Parades, host of events lead up to MLK Day

Youth, societal woes and Nelson Mandela are on the minds of those committed to ensuring communities continue to celebrate the legacy of Dr. Martin Luther King Jr.

And celebrations are just what’s on tap in the days ahead: a host of parades and programs across south Louisiana leading up to the national observance Monday.

Lafayette, which is considered the flagship of area MLK celebrations, has a three-day event planned. Its theme emphasizes the need to implement changes: “Living the Dream: Let’s Make It Happen.”

The focus should always accent the positive, said Gerald Boudreaux, chairperson of the MLK Jr. Holiday Committee, which sponsors the event.

“Let’s make it happen — let the dream live in each of us, in our culture, in our community,” Boudreaux said.

Lafayette festivities kick off with the MLK Youth Pageant at 4 p.m. Saturday at the MLK Recreation Center. At 3 p.m. Sunday, the King Holiday Parade will be held. The parade marshal is 15th Judicial District Judge Ed Rubin. A musical extravaganza will follow the parade at 4 p.m. at the MLK Recreation Center.

At 8:30 a.m. Monday, Lafayette festivities resume with a flag-raising ceremony at the MLK Recreation Center, followed by opening activities and a prayer breakfast at 8:45 a.m. Also on tap, from 9:30 a.m. to 1:30 p.m., are education/cultural activities for youth. In addition, there will be health screenings, booths and exhibitions.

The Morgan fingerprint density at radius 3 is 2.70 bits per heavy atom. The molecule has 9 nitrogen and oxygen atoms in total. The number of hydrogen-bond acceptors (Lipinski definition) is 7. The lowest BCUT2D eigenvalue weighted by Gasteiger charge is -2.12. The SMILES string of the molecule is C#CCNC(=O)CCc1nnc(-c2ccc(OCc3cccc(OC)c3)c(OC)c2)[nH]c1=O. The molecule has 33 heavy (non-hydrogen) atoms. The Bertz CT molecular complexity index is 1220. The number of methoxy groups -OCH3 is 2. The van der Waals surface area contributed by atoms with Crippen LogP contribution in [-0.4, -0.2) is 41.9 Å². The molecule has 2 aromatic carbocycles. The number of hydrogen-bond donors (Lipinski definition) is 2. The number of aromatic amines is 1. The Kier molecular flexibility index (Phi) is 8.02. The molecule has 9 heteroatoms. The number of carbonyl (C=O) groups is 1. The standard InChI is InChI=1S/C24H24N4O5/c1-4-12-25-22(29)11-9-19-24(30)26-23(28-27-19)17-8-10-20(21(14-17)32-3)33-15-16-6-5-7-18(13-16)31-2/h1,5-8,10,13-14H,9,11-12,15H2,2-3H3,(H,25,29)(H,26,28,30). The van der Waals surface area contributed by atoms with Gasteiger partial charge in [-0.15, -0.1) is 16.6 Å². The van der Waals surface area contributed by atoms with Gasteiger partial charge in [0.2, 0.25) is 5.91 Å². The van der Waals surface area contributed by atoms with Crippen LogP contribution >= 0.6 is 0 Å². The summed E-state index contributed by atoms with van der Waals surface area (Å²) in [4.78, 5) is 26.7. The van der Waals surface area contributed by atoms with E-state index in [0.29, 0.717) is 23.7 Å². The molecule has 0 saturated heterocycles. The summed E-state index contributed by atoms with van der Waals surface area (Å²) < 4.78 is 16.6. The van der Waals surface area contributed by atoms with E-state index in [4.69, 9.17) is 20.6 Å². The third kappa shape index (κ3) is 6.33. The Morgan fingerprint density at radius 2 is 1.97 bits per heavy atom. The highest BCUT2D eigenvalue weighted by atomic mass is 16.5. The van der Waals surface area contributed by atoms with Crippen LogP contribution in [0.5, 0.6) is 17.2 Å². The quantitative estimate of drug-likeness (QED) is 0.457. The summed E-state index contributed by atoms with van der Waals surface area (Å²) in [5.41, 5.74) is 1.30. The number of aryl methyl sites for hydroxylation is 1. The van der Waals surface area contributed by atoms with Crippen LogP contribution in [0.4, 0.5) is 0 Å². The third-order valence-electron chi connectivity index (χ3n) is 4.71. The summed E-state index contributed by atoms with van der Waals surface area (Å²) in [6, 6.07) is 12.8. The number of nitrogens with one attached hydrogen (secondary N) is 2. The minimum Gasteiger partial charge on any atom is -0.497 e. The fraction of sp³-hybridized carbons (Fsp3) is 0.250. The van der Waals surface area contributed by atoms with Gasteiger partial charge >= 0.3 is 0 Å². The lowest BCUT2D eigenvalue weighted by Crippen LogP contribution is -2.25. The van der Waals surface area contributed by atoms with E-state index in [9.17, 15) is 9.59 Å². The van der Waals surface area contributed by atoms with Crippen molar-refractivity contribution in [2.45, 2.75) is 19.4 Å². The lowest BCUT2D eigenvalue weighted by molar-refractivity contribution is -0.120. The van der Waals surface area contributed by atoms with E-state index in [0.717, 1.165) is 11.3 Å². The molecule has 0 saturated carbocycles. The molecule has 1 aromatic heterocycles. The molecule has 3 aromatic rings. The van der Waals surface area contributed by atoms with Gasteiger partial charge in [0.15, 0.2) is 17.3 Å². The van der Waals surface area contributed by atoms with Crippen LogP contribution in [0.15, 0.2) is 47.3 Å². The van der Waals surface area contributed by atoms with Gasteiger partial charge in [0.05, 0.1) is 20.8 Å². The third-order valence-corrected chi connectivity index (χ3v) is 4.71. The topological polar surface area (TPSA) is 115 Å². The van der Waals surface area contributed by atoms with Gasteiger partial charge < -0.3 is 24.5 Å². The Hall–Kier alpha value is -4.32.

Nelson Mandela, the late South African leader, will be remembered during the festivities.

“It is a great testament to remember the life of Nelson Mandela. The forgiveness that Mandela demonstrated in his life allows all of us to live the dream,” Boudreaux said.

The Community Luncheon, scheduled Monday from 11:45 a.m. to 1:30 p.m. at the MLK Center, will include reflections from Rubin. Boudreaux said the committee also plans to honor Bryson Bernard, who’s known as Cupid, for “his initiative and leadership and contributions.”

The guest speaker for Monday’s 6 p.m. program is state Sen. Karen Carter Peterson, D-New Orleans.

“She’s very outspoken and a leader in the state Senate,” Boudreaux said. “She’s been a warrior for the community. She has the same principles and values Dr. King stood up and fought for. She’s following in his footsteps.”

Other commemorations in Acadiana include:

Eunice

“Renewing Our Mutual Promise: How Wonderful It Is; How Pleasant for God’s People to Live in Harmony” is the theme when Eunice celebrates its two-day citywide event, which kicks off with an interdenominational breakfast at 9 a.m. Saturday. Ministers from across the community are expected to fellowship at the Bishop Ceasar Center on Dr. Martin Luther King Drive.

The speaker for the event is the Rev. Darren Eldridge of the St. Mathilda Catholic Church.

“It is important — the celebration — so we can remember why Dr. King went the route that he did: working for equality for people in the United States,” said Ardessie Francois, who’s been involved in organizing the event for more than 20 years.

For Francois, King stressed the importance of equality, and that importance must be transferred to today’s youth.